Younger children need age-appropriate information, says Karlene Reid
Michelle Strutzenberger

It was an emotional and poignant question from her son, showing the depth of his struggle with his brother’s autism diagnosis that began Karlene Reid’s journey to find some way to help him.

The Reid brothers.

But he was only six at the time and the services she looked at suggested that he was too young to really understand what was happening.

So she decided to do something herself, looking to this same son to help her.

Together they would write a book about the experience of living with a sibling with autism. It would be a way to help him make sense of his unique childhood experience, give him some support and hopefully help others in a similar situation.

Me and My Big Brother, a picture book, has since been published, and is available to purchase through It’s a source of great pride for her son, says Karlene, proving a solution in some ways, though there is still the need to work with him.

The B.C. resident has now arranged for the brothers to take part in a facilitated play-time, where both can learn more about interacting with each other and being friends despite their differences.

For Karlene, this is a story in many ways about the importance of connecting with one’s younger children who do not have a disability, listening to them and understanding that they have their own special needs.

“Children so young need so much support, too,” she says, noting they can often feel like that their feelings don’t matter or that they’re not as important as the sibling who has a disability.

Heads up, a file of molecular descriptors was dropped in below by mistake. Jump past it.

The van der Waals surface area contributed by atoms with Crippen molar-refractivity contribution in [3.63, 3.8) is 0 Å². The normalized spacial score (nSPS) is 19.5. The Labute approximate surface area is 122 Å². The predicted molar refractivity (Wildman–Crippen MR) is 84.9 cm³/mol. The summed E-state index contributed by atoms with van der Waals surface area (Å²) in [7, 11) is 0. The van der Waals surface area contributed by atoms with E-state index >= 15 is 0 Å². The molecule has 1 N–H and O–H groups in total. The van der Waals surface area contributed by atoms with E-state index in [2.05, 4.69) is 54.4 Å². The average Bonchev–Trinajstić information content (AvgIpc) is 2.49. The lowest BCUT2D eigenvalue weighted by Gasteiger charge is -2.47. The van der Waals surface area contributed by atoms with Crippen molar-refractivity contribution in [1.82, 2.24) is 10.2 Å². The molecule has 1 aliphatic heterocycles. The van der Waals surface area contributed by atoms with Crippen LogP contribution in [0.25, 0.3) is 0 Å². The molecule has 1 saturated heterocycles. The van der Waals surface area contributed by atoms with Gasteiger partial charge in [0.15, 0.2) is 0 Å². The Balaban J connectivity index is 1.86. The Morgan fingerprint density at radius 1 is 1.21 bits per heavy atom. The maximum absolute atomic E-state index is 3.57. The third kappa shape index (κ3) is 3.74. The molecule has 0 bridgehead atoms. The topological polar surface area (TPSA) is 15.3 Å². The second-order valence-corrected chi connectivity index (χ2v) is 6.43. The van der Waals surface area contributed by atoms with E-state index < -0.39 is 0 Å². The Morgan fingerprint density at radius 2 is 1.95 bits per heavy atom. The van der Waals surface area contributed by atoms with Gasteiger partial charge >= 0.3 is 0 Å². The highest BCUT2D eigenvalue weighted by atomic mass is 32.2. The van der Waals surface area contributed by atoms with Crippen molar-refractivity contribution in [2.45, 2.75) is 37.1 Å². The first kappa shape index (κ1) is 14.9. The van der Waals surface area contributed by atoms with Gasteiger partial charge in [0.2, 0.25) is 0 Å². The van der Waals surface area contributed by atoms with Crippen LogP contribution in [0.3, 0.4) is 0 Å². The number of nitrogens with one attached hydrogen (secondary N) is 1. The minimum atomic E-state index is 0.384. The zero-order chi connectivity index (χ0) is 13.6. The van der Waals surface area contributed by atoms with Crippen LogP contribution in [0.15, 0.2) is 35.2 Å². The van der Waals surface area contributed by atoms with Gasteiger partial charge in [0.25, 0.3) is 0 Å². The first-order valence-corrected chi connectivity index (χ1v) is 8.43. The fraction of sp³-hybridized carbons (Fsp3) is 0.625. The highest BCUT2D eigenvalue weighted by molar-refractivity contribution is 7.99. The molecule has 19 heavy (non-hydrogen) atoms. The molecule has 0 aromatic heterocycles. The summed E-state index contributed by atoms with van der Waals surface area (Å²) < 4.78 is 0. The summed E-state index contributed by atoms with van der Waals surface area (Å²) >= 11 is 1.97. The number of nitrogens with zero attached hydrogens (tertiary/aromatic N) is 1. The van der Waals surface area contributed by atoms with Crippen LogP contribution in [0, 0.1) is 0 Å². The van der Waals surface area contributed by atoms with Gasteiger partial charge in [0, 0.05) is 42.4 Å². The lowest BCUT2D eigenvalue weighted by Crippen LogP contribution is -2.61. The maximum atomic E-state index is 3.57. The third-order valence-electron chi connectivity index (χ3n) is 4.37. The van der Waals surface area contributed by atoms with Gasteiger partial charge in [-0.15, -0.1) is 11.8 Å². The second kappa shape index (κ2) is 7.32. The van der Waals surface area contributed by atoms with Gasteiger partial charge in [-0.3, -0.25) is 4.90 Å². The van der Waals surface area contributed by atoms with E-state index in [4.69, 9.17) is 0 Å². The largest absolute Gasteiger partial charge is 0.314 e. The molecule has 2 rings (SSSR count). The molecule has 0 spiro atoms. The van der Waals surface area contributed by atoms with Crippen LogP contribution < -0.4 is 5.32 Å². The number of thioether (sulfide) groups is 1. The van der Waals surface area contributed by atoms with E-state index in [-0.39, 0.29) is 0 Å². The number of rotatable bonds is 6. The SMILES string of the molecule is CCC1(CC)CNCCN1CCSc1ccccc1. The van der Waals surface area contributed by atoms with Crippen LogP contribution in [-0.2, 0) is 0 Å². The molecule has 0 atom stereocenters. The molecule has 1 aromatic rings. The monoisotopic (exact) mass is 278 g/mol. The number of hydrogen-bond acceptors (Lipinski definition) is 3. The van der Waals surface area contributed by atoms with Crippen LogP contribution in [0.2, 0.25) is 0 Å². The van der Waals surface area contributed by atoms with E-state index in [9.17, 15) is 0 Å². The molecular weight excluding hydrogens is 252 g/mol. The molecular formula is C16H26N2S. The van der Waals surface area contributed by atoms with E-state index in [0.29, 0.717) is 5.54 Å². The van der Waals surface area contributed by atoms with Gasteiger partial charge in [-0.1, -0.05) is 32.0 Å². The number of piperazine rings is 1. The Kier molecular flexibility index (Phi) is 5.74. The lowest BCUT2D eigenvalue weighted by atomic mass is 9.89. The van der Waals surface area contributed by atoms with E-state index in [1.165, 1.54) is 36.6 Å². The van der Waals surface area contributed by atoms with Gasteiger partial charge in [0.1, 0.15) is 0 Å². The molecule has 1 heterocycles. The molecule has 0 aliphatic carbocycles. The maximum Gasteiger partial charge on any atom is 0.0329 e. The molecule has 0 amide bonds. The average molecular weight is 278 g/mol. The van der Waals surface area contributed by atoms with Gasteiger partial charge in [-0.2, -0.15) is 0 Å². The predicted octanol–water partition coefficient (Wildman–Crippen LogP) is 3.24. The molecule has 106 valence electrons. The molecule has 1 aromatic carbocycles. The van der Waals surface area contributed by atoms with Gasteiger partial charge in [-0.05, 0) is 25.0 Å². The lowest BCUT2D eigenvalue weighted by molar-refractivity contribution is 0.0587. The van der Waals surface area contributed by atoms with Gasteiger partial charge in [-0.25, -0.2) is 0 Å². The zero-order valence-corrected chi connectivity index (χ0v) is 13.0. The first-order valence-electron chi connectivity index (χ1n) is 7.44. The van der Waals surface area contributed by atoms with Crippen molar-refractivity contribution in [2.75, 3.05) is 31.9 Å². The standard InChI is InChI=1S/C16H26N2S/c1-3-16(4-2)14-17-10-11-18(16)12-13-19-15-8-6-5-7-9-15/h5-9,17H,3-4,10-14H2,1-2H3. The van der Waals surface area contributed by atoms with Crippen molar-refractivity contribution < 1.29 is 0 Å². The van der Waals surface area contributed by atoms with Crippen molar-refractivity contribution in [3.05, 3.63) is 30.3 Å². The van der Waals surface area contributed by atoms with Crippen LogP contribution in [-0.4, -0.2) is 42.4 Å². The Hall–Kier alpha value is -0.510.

“Those emotions come very, very early,” she notes, adding she feels many practitioners and even other parents don’t seem to realize this in many cases.

But recognizing those feelings and then providing age-appropriate information and support can strengthen the family, says Karlene.

She adds she believes it’s important for families to be honest with themselves and each other about the difficulties that come with living with a child who has a disability, that it’s in that honesty they begin to develop resilience and healthier ways of living.

The younger siblings especially can feel more connected to the family as a result and the parents will feel less compelled to do things out of guilt.

Having said all this, she adds, she herself is still learning to apply what she knows to be true.

“It’s all baby steps,” she says, noting her mantra is to take it day by day, or even moment by moment, if the day seems too much.

And at the end of the day, even with the challenges, she sees it all as a gift.

“Now is all we have, and these moments are precious,” says Karlene.

“I wouldn’t trade this for the world.”

Me and My Big Brother was published through Author House and can be purchased online at .

Feel free to comment below, or e-mail michelle(at)